Blurbworthiness: “Frame makes Dickens' ghostly Miss Havisham a real woman of flesh, blood, pain and guilt. He gives us a hopeful girl, caught between loss and class, and in doing so he makes her demons all the more powerful.  A rich, evocative and poignant work.”  (Stella Duffy, author of Theodora)

Unremarried Widow: A Memoir by Artis Henderson (Simon & Schuster): I'll start by giving you the Opening Lines to this memoir which is scheduled to hit bookshelves next January:
     My husband dreamed of his death in the fall of 2005, nine months before he deployed to Iraq.  He was twenty-three years old.  He told me about the dream on a Saturday morning as he dressed for work on Fort Hood, and I listened from the bed while he pawed through the BDUs hanging in the closet.
     "Our helicopter crashed," he said.
     He took a pair of camouflage pants off a metal hanger, shook them out by the waistband, and stepped in one leg at a time.
     "John Priestner and me."
     Already the Texas day was warm and our air conditioner chugged an unconvincing stream of cool air.  I squinted at Miles as he talked, trying to shake the sleep from my brain, while he disappeared back into the closet and returned with the jacket to his uniform.
     "We floated above the helicopter," he said, "while it burned to the ground."
     He pulled a pair of socks out of the dresser and sat on the edge of the bed.  He turned to look at me and I rested my fingers against the side of his face.  He covered my hand with his, and we sat for a time without speaking.  Then he pulled on his socks, laced up his boots, and walked into the living room.  I heard the metallic clink of his dog tags slip around his neck and the front door opened and a shaft of sunlight spilled in.  The door closed and I was alone.
That's the setup for what looks like a heartbreaking book--especially heartbreaking if you're a military spouse who's always on edge, waiting for the dreaded arrival of the chaplain and casualty assistance officer at your front door delivering the worst news you never want to hear.  Here's the Jacket Copy for Henderson's memoir:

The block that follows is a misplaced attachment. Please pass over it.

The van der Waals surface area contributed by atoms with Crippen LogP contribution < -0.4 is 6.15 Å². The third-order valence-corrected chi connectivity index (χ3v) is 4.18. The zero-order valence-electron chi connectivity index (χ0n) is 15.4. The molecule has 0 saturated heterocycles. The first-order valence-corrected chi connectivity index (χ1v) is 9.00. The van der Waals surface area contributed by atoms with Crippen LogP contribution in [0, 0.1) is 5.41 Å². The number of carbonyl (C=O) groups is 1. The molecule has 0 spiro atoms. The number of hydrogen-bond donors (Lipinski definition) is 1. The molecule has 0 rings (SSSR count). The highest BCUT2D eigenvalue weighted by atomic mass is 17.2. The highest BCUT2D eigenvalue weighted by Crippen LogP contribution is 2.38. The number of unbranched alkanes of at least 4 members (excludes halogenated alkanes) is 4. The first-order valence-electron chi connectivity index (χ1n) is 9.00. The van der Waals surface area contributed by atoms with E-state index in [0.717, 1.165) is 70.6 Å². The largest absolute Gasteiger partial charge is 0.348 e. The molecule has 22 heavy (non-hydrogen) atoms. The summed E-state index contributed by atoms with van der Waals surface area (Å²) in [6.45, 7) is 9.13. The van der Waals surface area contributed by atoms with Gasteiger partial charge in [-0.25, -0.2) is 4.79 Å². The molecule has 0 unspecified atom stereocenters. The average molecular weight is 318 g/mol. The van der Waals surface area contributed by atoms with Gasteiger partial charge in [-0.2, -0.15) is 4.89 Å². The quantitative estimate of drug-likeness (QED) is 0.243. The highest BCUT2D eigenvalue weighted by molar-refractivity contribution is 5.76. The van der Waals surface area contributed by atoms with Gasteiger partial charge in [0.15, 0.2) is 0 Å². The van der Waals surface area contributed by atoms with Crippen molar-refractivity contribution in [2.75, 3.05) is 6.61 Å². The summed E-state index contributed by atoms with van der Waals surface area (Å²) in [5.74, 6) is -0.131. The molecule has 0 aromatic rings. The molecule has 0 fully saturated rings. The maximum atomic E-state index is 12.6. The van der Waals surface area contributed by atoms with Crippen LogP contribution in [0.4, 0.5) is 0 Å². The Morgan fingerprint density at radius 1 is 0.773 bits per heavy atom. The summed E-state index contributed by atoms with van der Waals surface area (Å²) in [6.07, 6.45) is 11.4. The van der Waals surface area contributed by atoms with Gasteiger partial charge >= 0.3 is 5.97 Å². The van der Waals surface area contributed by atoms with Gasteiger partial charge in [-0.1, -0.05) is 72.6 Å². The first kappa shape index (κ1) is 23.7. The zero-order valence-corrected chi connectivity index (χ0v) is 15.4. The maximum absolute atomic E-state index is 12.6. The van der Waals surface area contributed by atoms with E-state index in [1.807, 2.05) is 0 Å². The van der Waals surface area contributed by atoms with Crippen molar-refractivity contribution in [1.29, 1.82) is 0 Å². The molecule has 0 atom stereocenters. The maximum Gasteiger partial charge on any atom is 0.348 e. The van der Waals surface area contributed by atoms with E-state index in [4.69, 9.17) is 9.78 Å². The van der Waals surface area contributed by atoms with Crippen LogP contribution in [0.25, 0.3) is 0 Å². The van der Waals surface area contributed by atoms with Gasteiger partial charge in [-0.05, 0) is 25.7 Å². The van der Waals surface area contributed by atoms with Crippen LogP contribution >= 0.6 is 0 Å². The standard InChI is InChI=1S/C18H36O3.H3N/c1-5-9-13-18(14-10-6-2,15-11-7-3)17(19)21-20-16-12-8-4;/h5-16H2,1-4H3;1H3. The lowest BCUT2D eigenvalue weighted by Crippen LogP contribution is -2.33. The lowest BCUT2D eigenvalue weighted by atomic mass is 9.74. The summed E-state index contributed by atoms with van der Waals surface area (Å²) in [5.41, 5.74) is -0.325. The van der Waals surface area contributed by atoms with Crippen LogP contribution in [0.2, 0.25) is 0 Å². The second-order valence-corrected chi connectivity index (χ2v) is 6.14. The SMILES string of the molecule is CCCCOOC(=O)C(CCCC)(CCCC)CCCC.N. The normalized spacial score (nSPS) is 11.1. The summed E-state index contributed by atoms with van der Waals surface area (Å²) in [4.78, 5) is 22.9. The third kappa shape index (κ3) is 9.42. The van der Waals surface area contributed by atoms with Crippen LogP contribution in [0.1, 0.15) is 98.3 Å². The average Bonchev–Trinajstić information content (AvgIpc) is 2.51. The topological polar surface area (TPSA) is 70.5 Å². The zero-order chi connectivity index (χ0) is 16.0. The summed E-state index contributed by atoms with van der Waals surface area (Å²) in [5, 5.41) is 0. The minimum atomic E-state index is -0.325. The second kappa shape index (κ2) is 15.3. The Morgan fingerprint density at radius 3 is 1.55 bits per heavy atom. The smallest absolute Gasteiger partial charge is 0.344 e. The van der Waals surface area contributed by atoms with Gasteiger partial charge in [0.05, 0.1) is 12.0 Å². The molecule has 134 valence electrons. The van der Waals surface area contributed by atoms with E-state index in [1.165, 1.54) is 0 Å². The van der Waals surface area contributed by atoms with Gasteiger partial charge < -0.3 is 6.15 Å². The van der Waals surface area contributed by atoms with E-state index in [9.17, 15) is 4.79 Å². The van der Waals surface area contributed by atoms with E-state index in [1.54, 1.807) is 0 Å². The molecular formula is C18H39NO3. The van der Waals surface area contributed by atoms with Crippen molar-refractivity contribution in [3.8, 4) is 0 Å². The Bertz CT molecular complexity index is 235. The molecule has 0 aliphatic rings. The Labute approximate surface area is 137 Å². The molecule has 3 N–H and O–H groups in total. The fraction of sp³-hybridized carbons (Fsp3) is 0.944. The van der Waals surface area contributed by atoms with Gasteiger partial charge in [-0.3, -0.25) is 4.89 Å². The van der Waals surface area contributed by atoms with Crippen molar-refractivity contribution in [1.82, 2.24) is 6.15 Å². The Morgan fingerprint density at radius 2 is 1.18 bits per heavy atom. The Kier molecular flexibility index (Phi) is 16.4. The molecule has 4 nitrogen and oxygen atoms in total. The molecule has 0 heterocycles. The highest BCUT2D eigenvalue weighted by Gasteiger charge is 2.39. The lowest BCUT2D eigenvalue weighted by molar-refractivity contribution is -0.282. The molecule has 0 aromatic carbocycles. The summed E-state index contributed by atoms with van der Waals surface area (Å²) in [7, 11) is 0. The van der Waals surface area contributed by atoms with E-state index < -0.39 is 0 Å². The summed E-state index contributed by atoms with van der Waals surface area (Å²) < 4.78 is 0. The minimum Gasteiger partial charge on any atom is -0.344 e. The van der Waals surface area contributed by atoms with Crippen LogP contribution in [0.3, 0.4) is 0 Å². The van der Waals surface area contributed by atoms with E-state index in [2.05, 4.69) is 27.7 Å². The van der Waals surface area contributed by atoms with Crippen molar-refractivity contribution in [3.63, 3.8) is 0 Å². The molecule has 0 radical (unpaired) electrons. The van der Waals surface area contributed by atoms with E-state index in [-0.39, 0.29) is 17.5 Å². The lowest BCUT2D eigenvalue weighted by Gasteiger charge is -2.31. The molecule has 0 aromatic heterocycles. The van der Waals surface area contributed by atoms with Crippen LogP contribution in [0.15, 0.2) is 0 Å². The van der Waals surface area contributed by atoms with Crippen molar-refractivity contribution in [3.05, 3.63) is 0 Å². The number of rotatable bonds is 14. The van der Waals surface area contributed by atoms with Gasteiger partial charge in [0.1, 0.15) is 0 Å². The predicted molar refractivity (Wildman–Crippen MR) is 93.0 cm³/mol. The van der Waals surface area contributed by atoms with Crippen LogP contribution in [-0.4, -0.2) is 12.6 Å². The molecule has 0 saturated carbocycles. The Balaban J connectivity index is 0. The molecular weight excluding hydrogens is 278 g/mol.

In the tradition of The Year of Magical Thinking and What Remains, this breathtaking memoir by a young Army widow shares her heartbreaking, candid story about recovering from her husband's death.  A world traveler, Artis Henderson dreamed of living abroad after college and one day becoming a writer.  Marrying a conservative Texan soldier and being an Army wife was never in her plan.  Nor was the devastating helicopter crash that took his life soon after their marriage.  On November 6, 2006, the Apache helicopter carrying Artis’s husband Miles crashed in Iraq, leaving her—in official military terms—an “unremarried widow.”  She was twenty-six years old.  In Unremarried Widow, Artis gracefully and fearlessly traces the arduous process of rebuilding her life after this loss, from the dark hours following the military notification to the first fumbling attempts at new love.  She recounts the bond that led her and Miles to start a life together, even in the face of unexpected challenges, and offers a compassionate critique of the difficulties of military life.  In one of the book's most unexpected elements, Artis reveals how Miles’s death mirrored her own father’s—in a plane crash that she survived when she was five.  In her journey through devastation and heartbreak, Artis is able to reach a new understanding with her widowed mother and together they find solace in their shared loss.  But for all its raw emotion and devastatingly honest reflections, this is more than a grief memoir.  Delivered in breathtaking prose, Unremarried Widow is a celebration of the unlikely love between two very different people and the universality of both grief and hope.
Blurbworthiness: “Artis Henderson’s remarkable memoir allows readers into the seldom-seen and unexpected world of the war widow.  Henderson’s eloquently rendered grief honors the soldiers lost and the resilient widows who carry on, all while she reassembles her life by pursuing a dream of writing.”  (Siobhan Fallon, author of You Know When the Men Are Gone)